The wave of mergers in the car industry has spread to South Korea, sparking a heated battle between Ford and the country's two largest car makers, Hyundai and Daewoo, for control of the failed Kia Motors. Kia was placed in receivership in April, saddled with debts of 10 trillion won ($9 billion) and owing workers back pay and bonuses.
Ford, which holds a 16.9 percent stake in Kia with Japanese affiliate Mazda, is attempting to raise its share to 49 or 51 percent through the formation of an international consortium. A high-level Ford delegation arrived in South Korea on Monday June 23 and carried out extensive inspections of the Kia plant all week.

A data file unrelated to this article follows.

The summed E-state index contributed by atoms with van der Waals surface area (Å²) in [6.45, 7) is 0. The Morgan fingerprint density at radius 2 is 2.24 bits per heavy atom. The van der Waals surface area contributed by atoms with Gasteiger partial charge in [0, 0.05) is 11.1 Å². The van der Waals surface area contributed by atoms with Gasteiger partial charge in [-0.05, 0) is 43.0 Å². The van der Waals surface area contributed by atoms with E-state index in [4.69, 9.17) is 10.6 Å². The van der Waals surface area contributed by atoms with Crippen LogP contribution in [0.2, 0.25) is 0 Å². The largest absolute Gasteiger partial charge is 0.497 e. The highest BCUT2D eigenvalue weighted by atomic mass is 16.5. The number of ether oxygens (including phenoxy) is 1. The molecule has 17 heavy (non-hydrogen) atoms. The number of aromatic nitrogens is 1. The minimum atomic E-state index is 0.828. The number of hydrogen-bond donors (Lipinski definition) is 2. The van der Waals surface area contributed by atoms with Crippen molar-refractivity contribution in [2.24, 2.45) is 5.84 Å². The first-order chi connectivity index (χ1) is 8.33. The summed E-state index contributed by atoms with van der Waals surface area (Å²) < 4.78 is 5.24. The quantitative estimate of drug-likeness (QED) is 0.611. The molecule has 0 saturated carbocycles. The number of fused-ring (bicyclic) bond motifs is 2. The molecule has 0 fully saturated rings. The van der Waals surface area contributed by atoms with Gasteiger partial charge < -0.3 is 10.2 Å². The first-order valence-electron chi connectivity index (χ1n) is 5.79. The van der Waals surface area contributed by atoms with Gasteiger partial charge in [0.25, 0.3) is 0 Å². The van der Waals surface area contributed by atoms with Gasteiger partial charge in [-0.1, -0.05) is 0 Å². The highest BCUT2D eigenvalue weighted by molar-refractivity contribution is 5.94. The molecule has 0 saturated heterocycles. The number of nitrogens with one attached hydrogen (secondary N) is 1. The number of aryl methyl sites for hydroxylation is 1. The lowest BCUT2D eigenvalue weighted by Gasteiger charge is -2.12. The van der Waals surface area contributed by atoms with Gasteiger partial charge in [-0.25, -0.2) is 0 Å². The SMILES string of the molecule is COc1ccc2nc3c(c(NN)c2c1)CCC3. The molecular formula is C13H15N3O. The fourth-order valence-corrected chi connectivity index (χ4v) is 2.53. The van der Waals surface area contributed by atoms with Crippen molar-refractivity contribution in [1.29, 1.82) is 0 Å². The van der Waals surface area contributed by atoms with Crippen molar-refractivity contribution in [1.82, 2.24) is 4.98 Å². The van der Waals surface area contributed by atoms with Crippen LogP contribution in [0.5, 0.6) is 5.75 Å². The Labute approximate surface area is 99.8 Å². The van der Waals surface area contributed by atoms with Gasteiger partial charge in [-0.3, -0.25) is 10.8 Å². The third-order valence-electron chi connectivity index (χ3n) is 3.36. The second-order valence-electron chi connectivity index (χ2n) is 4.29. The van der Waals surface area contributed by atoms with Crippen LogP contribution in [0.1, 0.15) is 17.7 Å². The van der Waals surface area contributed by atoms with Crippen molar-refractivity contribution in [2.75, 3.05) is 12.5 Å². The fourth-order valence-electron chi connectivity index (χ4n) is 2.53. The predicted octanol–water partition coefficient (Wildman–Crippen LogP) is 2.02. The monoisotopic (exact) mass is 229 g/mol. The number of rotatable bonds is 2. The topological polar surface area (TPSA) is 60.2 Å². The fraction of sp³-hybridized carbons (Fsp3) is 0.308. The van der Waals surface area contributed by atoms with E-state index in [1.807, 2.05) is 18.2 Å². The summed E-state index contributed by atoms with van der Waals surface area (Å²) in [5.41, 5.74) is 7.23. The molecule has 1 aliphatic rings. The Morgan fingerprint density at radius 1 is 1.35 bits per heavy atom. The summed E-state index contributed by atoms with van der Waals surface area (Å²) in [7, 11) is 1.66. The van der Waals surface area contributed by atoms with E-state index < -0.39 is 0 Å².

In response to Ford's move, Hyundai and Daewoo joined forces to make their own bid, demanding that the Korean government organise a public tender.
Kia managers have said they favour a Ford takeover, believing the US car giant could best restructure the company. But whichever consortium wins, the 14,000 Kia workers will face a further onslaught on jobs and working conditions. Management has already slashed wages by more than 50 percent.
Early last month Kia workers began an indefinite strike to gain lost pay and other entitlements owed to them but were sent back to work by the Kia Motors labour union after the management agreed to pay half the back wages and bonuses, the equivalent to four month's salary.
Flint strikes force GM to idle more plants
Global changes in auto industry underlie struggle over jobs
[16 June 1998]
The merger between Chrysler and Daimler-Benz:
what it means for workers
[8 May 1998]